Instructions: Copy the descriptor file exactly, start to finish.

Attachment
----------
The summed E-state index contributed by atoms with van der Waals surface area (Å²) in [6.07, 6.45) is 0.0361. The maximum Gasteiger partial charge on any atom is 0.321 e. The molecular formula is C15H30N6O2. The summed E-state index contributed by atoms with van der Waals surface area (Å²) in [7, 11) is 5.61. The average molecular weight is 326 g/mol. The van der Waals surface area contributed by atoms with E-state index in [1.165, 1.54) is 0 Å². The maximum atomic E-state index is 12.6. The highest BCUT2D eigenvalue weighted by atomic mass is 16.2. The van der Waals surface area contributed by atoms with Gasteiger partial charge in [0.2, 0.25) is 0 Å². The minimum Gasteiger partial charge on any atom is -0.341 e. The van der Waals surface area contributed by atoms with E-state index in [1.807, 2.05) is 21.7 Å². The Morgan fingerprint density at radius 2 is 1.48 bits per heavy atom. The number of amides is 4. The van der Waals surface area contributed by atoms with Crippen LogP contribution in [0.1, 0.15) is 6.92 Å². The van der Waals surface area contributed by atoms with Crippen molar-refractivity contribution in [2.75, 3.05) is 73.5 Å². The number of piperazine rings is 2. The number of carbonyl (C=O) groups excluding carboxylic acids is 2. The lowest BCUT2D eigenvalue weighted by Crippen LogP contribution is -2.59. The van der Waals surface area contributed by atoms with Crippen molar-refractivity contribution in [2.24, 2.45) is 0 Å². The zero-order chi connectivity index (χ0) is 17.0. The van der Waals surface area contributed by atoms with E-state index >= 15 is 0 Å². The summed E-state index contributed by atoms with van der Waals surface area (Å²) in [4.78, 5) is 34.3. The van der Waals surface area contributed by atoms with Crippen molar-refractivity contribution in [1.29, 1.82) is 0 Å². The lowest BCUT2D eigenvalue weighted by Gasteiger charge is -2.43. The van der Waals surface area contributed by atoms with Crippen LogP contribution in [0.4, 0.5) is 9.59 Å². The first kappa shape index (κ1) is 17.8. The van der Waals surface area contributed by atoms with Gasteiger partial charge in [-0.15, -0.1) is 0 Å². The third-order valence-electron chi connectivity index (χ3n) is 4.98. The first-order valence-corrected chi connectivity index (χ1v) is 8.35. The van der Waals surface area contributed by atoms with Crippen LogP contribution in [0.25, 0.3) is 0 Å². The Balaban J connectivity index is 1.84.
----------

The summed E-state index contributed by atoms with van der Waals surface area (Å²) in [6.07, 6.45) is 0.0361. The maximum Gasteiger partial charge on any atom is 0.321 e. The molecular formula is C15H30N6O2. The summed E-state index contributed by atoms with van der Waals surface area (Å²) in [7, 11) is 5.61. The average molecular weight is 326 g/mol. The van der Waals surface area contributed by atoms with E-state index in [1.165, 1.54) is 0 Å². The maximum atomic E-state index is 12.6. The highest BCUT2D eigenvalue weighted by atomic mass is 16.2. The van der Waals surface area contributed by atoms with Gasteiger partial charge in [0.2, 0.25) is 0 Å². The minimum Gasteiger partial charge on any atom is -0.341 e. The van der Waals surface area contributed by atoms with E-state index in [1.807, 2.05) is 21.7 Å². The Morgan fingerprint density at radius 2 is 1.48 bits per heavy atom. The number of amides is 4. The van der Waals surface area contributed by atoms with Crippen LogP contribution in [0.1, 0.15) is 6.92 Å². The van der Waals surface area contributed by atoms with Crippen molar-refractivity contribution in [2.75, 3.05) is 73.5 Å². The number of piperazine rings is 2. The number of carbonyl (C=O) groups excluding carboxylic acids is 2. The lowest BCUT2D eigenvalue weighted by Crippen LogP contribution is -2.59. The van der Waals surface area contributed by atoms with Crippen molar-refractivity contribution in [2.24, 2.45) is 0 Å². The zero-order chi connectivity index (χ0) is 17.0. The van der Waals surface area contributed by atoms with E-state index >= 15 is 0 Å². The summed E-state index contributed by atoms with van der Waals surface area (Å²) in [4.78, 5) is 34.3. The van der Waals surface area contributed by atoms with Crippen molar-refractivity contribution in [1.29, 1.82) is 0 Å². The lowest BCUT2D eigenvalue weighted by Gasteiger charge is -2.43. The van der Waals surface area contributed by atoms with Crippen LogP contribution in [0.4, 0.5) is 9.59 Å². The first kappa shape index (κ1) is 17.8. The van der Waals surface area contributed by atoms with Gasteiger partial charge in [-0.15, -0.1) is 0 Å². The third-order valence-electron chi connectivity index (χ3n) is 4.98. The first-order valence-corrected chi connectivity index (χ1v) is 8.35. The van der Waals surface area contributed by atoms with Crippen LogP contribution in [0.25, 0.3) is 0 Å². The Balaban J connectivity index is 1.84.